Growth, recessions, fiscal policy, monetary policy, currencies and global business deals. GIS experts provide forecasts and potential scenarios for all of the economic trends that shape geopolitics.
Global Outlook 2017: China’s rocky year
The election of Donald Trump in the United States brings with it a great deal of uncertainty for China and its leaders. It could face the threat of a trade war, and diplomatic challenges regarding Taiwan and the South China Sea. However, as Washington takes a more isolationist stance, 2017 will also offer China the opportunity to fill the vacuum.
The Black Sea: the EU’s neglected new frontier
The countries of the Black Sea region have had their fair share of conflict throughout history. Instability remains an issue, but all the countries in the area understand the benefits of economic cooperation and have built institutions to facilitate it. The main questions are whether Russia considers such collaboration a threat, whether Turkey can halt migration through the region and whether the EU will reengage.
Global Outlook 2017: Prospects for Xi Jinping
Chinese President Xi Jinping has consolidated his power and now is pushing to make a lasting impact, including by changing the rules to remain in office for a third term. It looks likely that he will achieve his goals, but plenty of obstacles still stand in his way. Expect him to emphasize ideology over practical economics. If his efforts stall, he may turn to the military for support.
Chile’s election will hinge on economy
After months of sluggish growth and political stagnation, Chileans want a fresh face to lead them. But so far, only well-known establishment figures have thrown their hats in the ring for Chile’s presidential election this year. For now, conservative former President Sebastian Pinera is the current front-runner. However, if commodity prices rise and boost the economy, the left could maintain its grip on power.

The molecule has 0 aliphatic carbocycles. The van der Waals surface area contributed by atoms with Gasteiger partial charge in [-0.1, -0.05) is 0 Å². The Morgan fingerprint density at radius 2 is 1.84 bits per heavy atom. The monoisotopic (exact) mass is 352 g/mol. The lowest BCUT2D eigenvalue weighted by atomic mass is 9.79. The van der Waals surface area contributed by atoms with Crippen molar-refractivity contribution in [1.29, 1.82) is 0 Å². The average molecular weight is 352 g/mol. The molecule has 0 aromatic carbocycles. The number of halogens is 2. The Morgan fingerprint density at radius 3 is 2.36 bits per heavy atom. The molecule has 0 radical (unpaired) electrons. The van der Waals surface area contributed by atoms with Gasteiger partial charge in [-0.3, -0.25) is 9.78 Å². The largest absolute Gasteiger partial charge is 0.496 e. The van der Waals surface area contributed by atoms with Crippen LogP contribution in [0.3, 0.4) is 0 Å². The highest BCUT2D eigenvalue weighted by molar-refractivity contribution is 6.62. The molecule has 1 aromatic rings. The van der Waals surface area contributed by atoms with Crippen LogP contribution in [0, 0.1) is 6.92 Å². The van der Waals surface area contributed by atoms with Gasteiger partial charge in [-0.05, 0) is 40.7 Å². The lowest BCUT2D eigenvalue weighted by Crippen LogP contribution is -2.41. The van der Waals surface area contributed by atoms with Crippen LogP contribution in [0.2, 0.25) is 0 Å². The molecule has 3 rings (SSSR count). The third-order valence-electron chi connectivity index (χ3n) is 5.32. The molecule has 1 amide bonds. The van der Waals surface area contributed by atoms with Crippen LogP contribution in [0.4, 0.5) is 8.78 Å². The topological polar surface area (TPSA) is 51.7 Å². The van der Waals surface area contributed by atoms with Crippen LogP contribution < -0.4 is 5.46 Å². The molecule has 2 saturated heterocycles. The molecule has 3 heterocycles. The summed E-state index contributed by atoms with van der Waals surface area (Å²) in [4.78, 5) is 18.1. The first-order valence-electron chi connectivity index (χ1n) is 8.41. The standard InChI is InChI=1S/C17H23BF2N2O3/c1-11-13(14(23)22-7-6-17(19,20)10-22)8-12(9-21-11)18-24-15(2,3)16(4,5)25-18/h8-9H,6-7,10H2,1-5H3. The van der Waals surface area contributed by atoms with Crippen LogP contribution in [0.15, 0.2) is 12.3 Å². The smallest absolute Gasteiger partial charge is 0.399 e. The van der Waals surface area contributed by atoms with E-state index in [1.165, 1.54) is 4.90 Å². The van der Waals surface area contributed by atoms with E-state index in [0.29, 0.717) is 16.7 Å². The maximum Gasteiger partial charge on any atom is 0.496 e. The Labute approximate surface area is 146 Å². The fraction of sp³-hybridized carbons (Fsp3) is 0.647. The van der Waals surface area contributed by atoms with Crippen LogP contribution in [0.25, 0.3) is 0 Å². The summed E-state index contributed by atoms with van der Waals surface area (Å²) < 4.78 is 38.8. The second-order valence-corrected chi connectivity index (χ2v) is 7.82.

Global Outlook 2017: Brazil’s improving odds of pulling itself out of crisis
Brazil’s President Michel Temer has received a strong political shot in the arm with the February election of his loyalists to key positions in the legislature. Even if Mr. Temer’s ambitious reform agenda becomes watered down during the inevitable bargaining with the opposition parties, the measures, if passed, should suffice to put the country on track for moderate growth.
Global Outlook 2017: Latin America’s Trump problem
Geography will have a big impact on Latin America in the coming year: the closer a country is to the United States, the worse off it will be. What President Donald Trump does will shape developments in the region, as will the prices of key commodities. If Mr. Trump decides on collaboration instead of unilateral demands, however, the region could see positive developments.
India gambles with its currency
By suddenly pulling most paper money in India out of circulation, Prime Minister Narendra Modi sought to weaken the massive shadow economy and political rivals who feed on it. He also hoped to prepare the ground for a nationwide value-added tax. Ultimately, the scheme may work, but it is causing economic turmoil that could hurt the audacious Indian reformer.
Macedonia’s instability has huge implications for the Balkans
A political crisis in Macedonia is turning into a big problem for the Balkans. Economically weak and susceptible to external pressure and internal instability, the country needs strong support. But the United States and European Union may be turning away, leaving a vacuum that can be filled by Russia and China.
Fed seeks cover in ‘natural’ interest rate
Last summer, commentators began predicting that U.S. monetary policy would no longer aim to avoid deflation and boost growth, but to keep market interest rates close to what economists call the 'natural' rate. The reasoning behind this argument – publicly voiced by Fed Vice Chairman Stanley Fischer, among others – is puzzling. That may be deliberate, as the Fed has plenty of reasons to want a free hand in coming months.
Will the European Union survive until 2025? Three scenarios
The crisis-stricken European Union may disintegrate in a decade, or reinvent and invigorate itself. The most plausible scenario, however, is a pragmatic downsizing: Brussels will abandon its overreaching ambition of ever-closer union and focus on programs that actually benefit EU residents.